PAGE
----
The Other Side of Israel
My Journey Across the Jewish/Arab Divide

Nathan, Susan
Publisher:  Nan A. Talese/Doubleday, New York, USA
Year Published:  2005  
Pages:  310pp  
Resource Type:  Book
Cx Number:  CX6127

Explores the unequal treatment of Palestinians living in Israel as "citizens", but as second-class citizens in a theocratic state that discriminates against Arabs in many ways.


Abstract:  This is an exploration of the realities of Palestinians (Arab Israelis) living in Israel today. Susan Nathan is a British Jew who emigrated to Israel from England in 1999. In 2003 she moved to Tamra, a Palestinian town of about 25,000 in northern Israel. She describes her experiences on a personal level and also discusses how Israel as a state treats the Palestinian population politically and socially.

In 1948, the year of Israeli independence and what Palestinians refer to as the Nakba or catastrophe, 750,000 Palestinians fled Palestine/Israel to become refugees. The 150,000 left behind Nathan refers to as "internal refugees". These Palestinians had their land confiscated if they were absent from their homes for more than day. Ein Hod, the present artist colony in Israel, for example, was once a Palestinian settlement called Ayn Hawd. There are many examples of such displacement. Many Palestinians had to move and re-build from scratch. Much of their land was confiscated; and their olive, lemon and carob trees were destroyed by the Jewish National Fund, which replaced them with pine forests. Nathan labels this event, this dispossession in 1948, as the root of the Middle East conflict, which needs to be acknowledged and repaired before any real progress will be made.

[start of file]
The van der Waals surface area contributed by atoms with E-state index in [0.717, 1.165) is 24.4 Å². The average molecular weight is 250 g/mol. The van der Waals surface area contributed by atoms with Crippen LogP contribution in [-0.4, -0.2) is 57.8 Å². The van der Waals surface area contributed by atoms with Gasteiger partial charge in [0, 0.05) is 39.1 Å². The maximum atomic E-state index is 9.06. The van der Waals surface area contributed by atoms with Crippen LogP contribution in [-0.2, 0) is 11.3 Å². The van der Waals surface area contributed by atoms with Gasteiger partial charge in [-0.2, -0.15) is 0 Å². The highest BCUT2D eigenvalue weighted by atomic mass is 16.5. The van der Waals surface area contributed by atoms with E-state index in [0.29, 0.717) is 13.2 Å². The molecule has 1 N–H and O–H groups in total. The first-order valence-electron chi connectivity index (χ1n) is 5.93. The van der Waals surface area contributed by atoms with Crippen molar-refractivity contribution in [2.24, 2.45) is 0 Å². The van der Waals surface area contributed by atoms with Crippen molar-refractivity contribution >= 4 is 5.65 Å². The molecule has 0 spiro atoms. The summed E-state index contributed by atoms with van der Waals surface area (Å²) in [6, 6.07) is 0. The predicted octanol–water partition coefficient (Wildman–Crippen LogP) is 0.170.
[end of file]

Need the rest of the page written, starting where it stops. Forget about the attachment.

Nathan gives many examples of the discrimination against Palestinians within Israel. For example, the state spends four times as much on the education of a secular Jewish child as on a Palestinian child, and about twelve times as much on a religious Jewish child. Ninety-three per cent of the land is designated as state land, restricted to settlement, cultivation and development by Jews only; less than seven per cent is private land. Nathan likens this to an apartheid state similar to South Africa. She quotes from Uri Davis to define apartheid: "a system where the parliament, the judicial system and the law enforcement bodies impose racist and xenophobic choices on the population".

Nathan explores the role of activists and the "left" in Israel. She is critical of their focus on ending the occupation (of the land seized in the 1967 war) and not focusing enough on the inherent discrimination within the state of Israel. She argues that indeed Israel is a theocracy and not a democracy as it claims to be. She does highlight some Jewish activists who she feels are honestly trying to come to terms with this reality, with their role as colonialists, and who are advocating for change.

She concludes that all Jews, especially within Israel, must come to an understanding of their colonial existence, the dispossession and discrimination of Palestinians Israelis and start to make the changes necessary to attain a true democracy for all its citizens.

[abstract by Miriam Garfinkle]

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